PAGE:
The number of poor people in the U.S. in 2011 increased by about 1 million to nearly 50 million, a record-high number that impacts Hispanics and blacks the most, a new U.S. census report shows.
Under the new formula that calculates medical and work-related expenses, the poverty rate increased significantly for all racial groups except African-Americans. The poverty rate for blacks declined to 25.7 percent, from 27.8 percent, but remains higher than any other group. It’s unclear what contributed to the differential for this group.
New algorithms used in The Research Supplemental Poverty Measure: 2011 take into account government benefits designed to assist low-income families, such as food stamps and income-tax credits. The formula also calculates other out-of-pocket costs that reduce a person's disposable income, such as child care, health care, insurance premiums, and transportation.
The new measures boosted the poverty rate to 16.1 percent, 1 percentage point higher than the official poverty rate reported by the government in September.
“There are several important differences between the official and supplemental poverty measures,” explained Kathleen Short, the report’s author. “For instance, the supplemental measure uses new poverty thresholds that represent a dollar amount spent on a basic set of goods adjusted to reflect geographic differences in housing costs. The official poverty thresholds are the same no matter where you live.” The official poverty measure includes pretax earnings, according to the report.
Among the poverty rates in the report:
- Hispanics: 28 percent, up from 25.4 percent.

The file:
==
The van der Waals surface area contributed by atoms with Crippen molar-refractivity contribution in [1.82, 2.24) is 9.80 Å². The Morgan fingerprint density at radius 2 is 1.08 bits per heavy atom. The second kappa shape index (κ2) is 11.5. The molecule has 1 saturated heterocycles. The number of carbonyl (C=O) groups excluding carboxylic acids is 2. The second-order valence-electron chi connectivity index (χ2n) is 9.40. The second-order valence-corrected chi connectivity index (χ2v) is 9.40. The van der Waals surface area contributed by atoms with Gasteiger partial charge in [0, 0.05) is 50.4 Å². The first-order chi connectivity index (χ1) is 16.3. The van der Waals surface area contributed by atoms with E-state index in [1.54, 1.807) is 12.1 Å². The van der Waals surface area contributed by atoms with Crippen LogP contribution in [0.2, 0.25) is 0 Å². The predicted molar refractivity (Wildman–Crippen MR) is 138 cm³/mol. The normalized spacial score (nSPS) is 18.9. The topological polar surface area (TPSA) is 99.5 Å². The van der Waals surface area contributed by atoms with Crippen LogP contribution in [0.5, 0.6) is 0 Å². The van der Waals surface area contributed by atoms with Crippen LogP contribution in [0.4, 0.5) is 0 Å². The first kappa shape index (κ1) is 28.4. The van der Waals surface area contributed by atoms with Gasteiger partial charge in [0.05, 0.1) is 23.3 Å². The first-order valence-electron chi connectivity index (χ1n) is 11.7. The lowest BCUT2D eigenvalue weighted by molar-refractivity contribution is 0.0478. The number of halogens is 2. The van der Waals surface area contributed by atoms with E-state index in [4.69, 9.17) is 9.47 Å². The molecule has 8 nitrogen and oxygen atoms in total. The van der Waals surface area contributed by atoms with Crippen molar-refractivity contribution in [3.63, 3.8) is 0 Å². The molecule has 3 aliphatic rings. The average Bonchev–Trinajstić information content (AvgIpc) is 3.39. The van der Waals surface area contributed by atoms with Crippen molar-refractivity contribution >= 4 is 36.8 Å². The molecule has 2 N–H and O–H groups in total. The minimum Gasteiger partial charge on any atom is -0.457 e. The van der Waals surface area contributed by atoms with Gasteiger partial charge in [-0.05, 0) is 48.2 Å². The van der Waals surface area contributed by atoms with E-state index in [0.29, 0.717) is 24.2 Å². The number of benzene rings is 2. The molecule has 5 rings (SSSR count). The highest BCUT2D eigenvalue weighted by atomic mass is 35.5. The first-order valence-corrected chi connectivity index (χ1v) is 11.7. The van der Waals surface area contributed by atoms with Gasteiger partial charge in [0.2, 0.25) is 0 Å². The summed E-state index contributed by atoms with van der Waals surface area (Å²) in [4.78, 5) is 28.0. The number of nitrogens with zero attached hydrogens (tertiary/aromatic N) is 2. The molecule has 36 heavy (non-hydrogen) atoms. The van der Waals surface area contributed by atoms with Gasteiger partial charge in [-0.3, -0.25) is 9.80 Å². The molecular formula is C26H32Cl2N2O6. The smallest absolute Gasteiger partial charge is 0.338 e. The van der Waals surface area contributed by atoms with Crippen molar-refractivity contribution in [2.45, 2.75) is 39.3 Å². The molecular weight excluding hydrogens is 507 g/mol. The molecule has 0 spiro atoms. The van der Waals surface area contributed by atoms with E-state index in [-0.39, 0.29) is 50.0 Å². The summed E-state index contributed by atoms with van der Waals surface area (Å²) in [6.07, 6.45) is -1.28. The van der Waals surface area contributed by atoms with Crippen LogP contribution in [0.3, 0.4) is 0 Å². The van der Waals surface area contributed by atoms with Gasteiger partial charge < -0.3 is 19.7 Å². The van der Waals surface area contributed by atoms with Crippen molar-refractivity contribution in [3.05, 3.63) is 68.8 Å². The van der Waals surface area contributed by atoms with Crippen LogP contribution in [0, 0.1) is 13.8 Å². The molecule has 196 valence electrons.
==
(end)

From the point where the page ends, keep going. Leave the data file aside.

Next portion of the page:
- Blacks: 25.7, down from 27.8 percent.
- Asian: 16.9 percent, up from 12.3 percent.
- Whites: 11 percent, up from 9.9 percent.
- All children under the age of 18: 18 percent, down from 22.3 percent.
- California and Washington, D.C.: More than 23 percent poverty rate, up from 16 percent and 19 percent, respectively.
Timothy Smeeding, a University of Wisconsin economist, told the Associated Press that the slow economic recovery and job growth mainly in lower-paid sectors contributed to the poverty rate in 2011. “As a whole, the safety net is holding many people up, while California is struggling more because it’s relatively harder there to qualify for food stamps and other benefits.”
The alternative formula increased the poverty rate in 2011 for immigrants, full-time and part-time workers, according to an AP story.
The census’s supplemental poverty report allows policymakers to analyze the impact of certain tax policies and benefit programs on various groups. By including out-of-pocket medical costs, for instance, the poverty rate of those who are 65 and older increased by 3.4 percentage points.
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